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XML Schema

XML Schema is an initiative from the W3C that attempts to eliminate the problems with DTDs by replacing them with something better. XML Schemas are more flexible than DTDs, more powerful, and more familiar, as they use XML syntax.


Note - As of this writing, the XML Schema has advanced to "Candidate Recommendation" status at W3C, but Xerces version 1.2.3 uses the April 7, 2000 draft, located at

http://www.w3.org/TR/2000/WD-xmlschema-1-20000407/

http://www.w3.org/TR/2000/WD-xmlschema-2-20000407/

and

http://www.w3.org/TR/2000/WD-xmlschema-3-20000407/


To begin converting our DTD to a schema, we'll create a third text file called products.xsd (for XML Schema Document) and save it in the same directory as products.xml. The file should contain the text in Listing 3.17.

Listing 3.17  products.xsd: The Basic Schema Document

0: <?xml version="1.0" ?>
1: <schema>
2:
3: </schema>

Notice that this is just an XML document, same as all the others we've used so far. All definitions we create will be part of the schema element. This file is called our schema document. The file we're validating—our XML file—is called our instance document, because it's an instance of the data that we're defining.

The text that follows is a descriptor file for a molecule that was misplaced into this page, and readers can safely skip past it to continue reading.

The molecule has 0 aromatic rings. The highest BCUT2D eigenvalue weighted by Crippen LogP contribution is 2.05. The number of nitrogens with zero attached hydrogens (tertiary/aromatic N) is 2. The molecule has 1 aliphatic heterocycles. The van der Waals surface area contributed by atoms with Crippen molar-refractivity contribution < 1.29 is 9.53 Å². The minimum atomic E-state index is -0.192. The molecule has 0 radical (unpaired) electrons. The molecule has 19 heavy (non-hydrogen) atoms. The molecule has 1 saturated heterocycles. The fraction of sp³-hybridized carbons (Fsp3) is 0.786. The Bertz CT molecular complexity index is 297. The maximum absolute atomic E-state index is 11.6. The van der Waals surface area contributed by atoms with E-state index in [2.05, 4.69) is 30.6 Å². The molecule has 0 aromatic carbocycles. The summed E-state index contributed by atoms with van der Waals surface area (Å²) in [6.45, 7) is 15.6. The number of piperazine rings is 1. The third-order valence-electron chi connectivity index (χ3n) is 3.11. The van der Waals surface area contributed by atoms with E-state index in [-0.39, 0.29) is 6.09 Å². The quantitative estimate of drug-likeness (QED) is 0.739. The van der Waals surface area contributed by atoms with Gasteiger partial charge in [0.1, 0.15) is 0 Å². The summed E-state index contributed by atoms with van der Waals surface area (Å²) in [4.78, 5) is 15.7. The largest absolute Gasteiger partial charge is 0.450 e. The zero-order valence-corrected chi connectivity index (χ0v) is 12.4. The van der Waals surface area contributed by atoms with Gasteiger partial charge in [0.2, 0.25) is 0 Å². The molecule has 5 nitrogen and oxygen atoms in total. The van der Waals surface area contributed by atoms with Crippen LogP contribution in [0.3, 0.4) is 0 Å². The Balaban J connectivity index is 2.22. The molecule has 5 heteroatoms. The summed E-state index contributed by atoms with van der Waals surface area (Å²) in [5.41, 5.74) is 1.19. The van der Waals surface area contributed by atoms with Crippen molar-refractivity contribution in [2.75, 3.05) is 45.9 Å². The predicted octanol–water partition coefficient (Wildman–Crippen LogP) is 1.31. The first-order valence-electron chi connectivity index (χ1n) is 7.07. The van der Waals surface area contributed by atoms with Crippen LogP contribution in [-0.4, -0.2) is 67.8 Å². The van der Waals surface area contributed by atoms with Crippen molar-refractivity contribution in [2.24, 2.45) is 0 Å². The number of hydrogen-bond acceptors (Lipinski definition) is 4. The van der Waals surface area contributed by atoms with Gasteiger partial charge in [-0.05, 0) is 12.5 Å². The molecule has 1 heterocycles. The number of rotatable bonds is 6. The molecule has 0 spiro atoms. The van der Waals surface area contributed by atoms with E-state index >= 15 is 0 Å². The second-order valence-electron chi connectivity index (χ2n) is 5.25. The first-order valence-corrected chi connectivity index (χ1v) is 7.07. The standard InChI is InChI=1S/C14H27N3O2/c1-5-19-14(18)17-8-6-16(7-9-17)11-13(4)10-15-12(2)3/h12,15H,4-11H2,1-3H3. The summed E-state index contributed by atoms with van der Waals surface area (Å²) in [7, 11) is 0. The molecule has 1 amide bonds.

Now, you may remember that an XSL style sheet was also an XML document, and that we separated the XSL commands from the output using namespaces—specifically, the xsl: namespace. We're going to do the same with our schema document, but namespaces allow us to do something else: We can exclude elements from validation, if we want to.

To do this, we'll create a namespace that points to schema validation, and then tell the parser that any elements that are not part of that namespace need to be processed according to our schema document. We'll do this by making the changes in Listing 3.18 to products.xml.

Listing 3.18  products.xml: Associating Our XML with a Schema Document

<?xml version="1.0"?>
<products xmlns:xsi="http://www.w3.org/1999/XMLSchema-instance"
      xsi:noNamespaceSchemaLocation='products.xsd'>

<vendor webvendor="full" id="conners">
...

Now we're ready to start converting our DTD to a Schema.

Datatypes